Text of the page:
Nitrogen addition increased CO2 uptake more than non-CO2 greenhouse gases emissions in a Moso bamboo forest

Carbon-Storing Potential of Global Soils for Climate Mitigation
this study, titled “The role of soil carbon in natural climate solutions,”
was published in the Nature Sustainability journal

Alexandria Ocasio-Cortez on How to Build a Green New Deal
The congresswoman on her vision for a post-fossil-fuel future and an economy that works for working people

Here are the top ways the world could take on climate change in 2020

Small ecological farms to regenerate rural areas

In race for a sustainable alternative to plastic, Indonesia bets on seaweed
Edible cups made from seaweed. Shopping bags from cassava starch. Food containers from sugarcane fiber. These are some of the bioplastic alternatives being tried out in Indonesia, the world’s No. 2 producer of seaweed.

The Future of Food – Farming with Nature, Cultivating the Future

Circular Economy Now Becoming a Necessity
Circular Economy is more than just recycling – for any organization, it means a strategic decision and goes hand in hand with new business models.
There are several benefits of the Circular Economy. In many cases, the recycled material costs less than mining and processing primary raw materials which means, the industry can retain ownership of scarce resources if it develops its own material cycles. Most important is that, circular management will help reduce carbon dioxide emissions. Considering the industry is now coming under substantial external pressure to act in a climate-friendly way. However, many companies are also self-motivated to bring about a positive change in traditional processes.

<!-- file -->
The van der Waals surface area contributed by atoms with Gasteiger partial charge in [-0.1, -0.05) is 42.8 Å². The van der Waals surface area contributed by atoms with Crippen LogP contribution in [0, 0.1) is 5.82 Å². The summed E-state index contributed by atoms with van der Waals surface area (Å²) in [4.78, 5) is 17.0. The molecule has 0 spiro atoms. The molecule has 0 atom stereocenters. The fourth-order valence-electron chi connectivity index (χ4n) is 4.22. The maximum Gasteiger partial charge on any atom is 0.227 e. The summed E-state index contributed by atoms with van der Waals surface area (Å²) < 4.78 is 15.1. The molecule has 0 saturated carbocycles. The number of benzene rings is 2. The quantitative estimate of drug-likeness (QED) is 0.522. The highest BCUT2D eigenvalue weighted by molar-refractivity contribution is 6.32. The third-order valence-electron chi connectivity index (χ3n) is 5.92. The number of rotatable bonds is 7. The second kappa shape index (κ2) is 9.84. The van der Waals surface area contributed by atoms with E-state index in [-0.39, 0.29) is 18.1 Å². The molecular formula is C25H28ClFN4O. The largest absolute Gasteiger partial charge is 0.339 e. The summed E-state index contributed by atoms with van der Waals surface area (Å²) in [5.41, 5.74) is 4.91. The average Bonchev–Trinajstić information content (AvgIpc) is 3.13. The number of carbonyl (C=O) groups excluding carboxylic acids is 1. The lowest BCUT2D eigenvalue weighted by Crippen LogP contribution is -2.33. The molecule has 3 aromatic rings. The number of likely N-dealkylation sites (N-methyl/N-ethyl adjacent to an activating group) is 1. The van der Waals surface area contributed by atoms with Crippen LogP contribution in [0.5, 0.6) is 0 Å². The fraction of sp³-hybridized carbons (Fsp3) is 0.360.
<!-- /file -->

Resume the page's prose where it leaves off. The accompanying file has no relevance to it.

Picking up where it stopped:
Environmental policy often has undesirable side effects

Researchers from the University of Bonn show risks and
possible counter strategies in a new publication
“Good intentions” do not generally produce “good results”.
This wisdom also applies to establishing coherent environmental policies.
Without proper oversight and planning, environmental policies can lead to unintended and harmful side effects.
A current special issue of the journal Environmental Research Letters is devoted to this urgent problem.
The guest editors are researchers from the University of Bonn and international partners.
Bioplastics are frequently understood as synonymous with green, sustainable and
environmentally friendly alternatives to petroleum based plastic products.
This is not the whole story, however. While it’s true that plastics made from corn, wheat, or sugarcane are,